Document Type

Conference Proceeding

Conference

97th ACSA Annual Meeting

Publication Date

3-2009

City

Portland, OR

Abstract

For architects the role of design and the shape of practice with regard to affordable housing can be a perplexing puzzle. Today, an architect can hardly hope to create a house that is more affordable, more acceptable, or even more sustainable than what can be produced by the market without an architect. It seems that the greatest potential role for architects in affordable housing is to fall back on one of the Enlightenment-based foundations of the profession: knowledge of what constitutes beauty in built form that gives architects value as purveyors of good taste and social position.1 By using this knowledge in the service of social equity, can we bring the benefi ts of design, namely the experience of beauty, into the lives of those who are less fortunate? Or, can we instead move beyond this construction of the profession entirely and redefi ne not only what we mean by design but also how we practice it and also how it affects those for and with whom we design?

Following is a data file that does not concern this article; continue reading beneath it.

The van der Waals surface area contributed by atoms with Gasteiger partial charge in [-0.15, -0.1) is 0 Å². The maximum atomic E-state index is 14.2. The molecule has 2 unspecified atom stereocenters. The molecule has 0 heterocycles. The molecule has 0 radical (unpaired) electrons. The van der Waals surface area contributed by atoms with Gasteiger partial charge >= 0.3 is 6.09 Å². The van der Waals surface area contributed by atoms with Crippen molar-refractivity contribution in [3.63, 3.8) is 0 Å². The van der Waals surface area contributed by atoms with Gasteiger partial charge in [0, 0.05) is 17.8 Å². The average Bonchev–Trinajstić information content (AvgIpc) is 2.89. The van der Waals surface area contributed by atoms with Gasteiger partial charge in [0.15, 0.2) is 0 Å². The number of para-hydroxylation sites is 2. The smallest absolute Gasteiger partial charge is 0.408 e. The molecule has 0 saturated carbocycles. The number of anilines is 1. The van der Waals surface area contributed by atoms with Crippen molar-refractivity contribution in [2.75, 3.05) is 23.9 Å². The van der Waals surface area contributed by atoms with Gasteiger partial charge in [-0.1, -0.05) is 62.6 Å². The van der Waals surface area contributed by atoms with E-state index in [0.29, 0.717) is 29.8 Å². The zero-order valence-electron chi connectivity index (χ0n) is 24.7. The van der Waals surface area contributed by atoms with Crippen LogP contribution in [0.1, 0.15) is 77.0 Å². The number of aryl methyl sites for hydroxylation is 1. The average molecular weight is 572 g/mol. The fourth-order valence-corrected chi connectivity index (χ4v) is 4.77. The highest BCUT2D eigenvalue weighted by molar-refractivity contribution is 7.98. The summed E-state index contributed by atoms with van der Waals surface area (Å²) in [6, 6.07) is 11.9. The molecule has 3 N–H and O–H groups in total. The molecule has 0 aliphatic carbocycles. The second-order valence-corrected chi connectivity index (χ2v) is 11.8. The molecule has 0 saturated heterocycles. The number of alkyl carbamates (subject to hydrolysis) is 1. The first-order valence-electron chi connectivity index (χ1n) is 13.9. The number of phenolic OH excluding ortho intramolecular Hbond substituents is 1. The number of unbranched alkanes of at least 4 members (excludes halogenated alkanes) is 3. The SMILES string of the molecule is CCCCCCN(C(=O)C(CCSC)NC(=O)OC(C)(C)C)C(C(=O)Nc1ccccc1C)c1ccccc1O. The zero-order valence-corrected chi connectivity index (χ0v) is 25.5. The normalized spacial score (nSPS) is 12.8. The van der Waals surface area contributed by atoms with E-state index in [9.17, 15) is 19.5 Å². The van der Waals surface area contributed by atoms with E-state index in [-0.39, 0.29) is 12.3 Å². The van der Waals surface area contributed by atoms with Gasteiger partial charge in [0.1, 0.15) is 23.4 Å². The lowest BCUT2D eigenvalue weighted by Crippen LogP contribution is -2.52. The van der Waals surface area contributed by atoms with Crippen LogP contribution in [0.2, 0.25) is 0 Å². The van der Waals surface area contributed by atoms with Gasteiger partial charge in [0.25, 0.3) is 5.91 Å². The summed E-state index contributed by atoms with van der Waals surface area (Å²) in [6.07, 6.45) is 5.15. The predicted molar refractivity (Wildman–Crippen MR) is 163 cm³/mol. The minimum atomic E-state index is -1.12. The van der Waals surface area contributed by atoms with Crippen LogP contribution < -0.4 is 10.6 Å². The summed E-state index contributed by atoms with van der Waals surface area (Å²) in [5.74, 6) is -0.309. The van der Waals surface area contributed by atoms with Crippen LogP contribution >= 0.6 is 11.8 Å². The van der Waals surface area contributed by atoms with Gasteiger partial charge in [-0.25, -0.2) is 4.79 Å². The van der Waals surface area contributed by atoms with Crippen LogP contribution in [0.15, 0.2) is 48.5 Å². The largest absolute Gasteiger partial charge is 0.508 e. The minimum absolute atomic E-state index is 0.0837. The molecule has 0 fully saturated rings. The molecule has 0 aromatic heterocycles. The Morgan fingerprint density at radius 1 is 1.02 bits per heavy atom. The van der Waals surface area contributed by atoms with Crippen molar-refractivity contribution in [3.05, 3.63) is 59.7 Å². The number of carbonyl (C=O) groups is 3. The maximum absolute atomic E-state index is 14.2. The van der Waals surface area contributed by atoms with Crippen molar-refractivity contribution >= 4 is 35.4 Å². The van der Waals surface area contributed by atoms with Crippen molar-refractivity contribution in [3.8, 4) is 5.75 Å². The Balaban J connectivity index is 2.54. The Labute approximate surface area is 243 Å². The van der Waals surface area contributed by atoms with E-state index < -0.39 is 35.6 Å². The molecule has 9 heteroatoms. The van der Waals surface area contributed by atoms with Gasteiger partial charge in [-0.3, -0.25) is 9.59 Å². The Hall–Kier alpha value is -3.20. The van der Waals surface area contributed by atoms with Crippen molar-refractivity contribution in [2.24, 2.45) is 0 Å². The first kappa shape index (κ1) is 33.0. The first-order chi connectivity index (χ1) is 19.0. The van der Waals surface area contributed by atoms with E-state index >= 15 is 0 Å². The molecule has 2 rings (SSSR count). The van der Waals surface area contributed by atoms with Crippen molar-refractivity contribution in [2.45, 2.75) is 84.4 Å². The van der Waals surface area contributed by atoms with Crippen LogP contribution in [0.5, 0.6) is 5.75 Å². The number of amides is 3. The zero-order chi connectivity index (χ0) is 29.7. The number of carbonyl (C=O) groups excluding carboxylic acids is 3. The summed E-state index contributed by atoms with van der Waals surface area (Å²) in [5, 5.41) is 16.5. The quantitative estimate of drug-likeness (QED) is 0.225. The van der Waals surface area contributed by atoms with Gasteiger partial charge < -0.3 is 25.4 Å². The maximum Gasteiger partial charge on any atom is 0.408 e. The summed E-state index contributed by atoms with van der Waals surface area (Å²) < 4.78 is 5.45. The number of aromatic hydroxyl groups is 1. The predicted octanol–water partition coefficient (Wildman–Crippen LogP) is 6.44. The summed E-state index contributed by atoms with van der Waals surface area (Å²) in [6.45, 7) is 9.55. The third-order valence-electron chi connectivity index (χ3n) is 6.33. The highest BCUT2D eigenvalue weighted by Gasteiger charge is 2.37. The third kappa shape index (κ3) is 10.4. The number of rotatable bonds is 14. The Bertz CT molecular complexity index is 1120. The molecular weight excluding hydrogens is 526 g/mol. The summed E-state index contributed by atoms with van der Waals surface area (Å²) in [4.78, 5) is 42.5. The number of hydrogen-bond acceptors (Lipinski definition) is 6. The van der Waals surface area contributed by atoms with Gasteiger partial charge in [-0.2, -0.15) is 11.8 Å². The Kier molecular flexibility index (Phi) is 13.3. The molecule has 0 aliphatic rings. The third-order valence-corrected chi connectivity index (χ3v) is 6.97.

Copyright Owner

Association of Collegiate Schools of Architecture

Language

en

Included in

Architecture Commons

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Article Location

 
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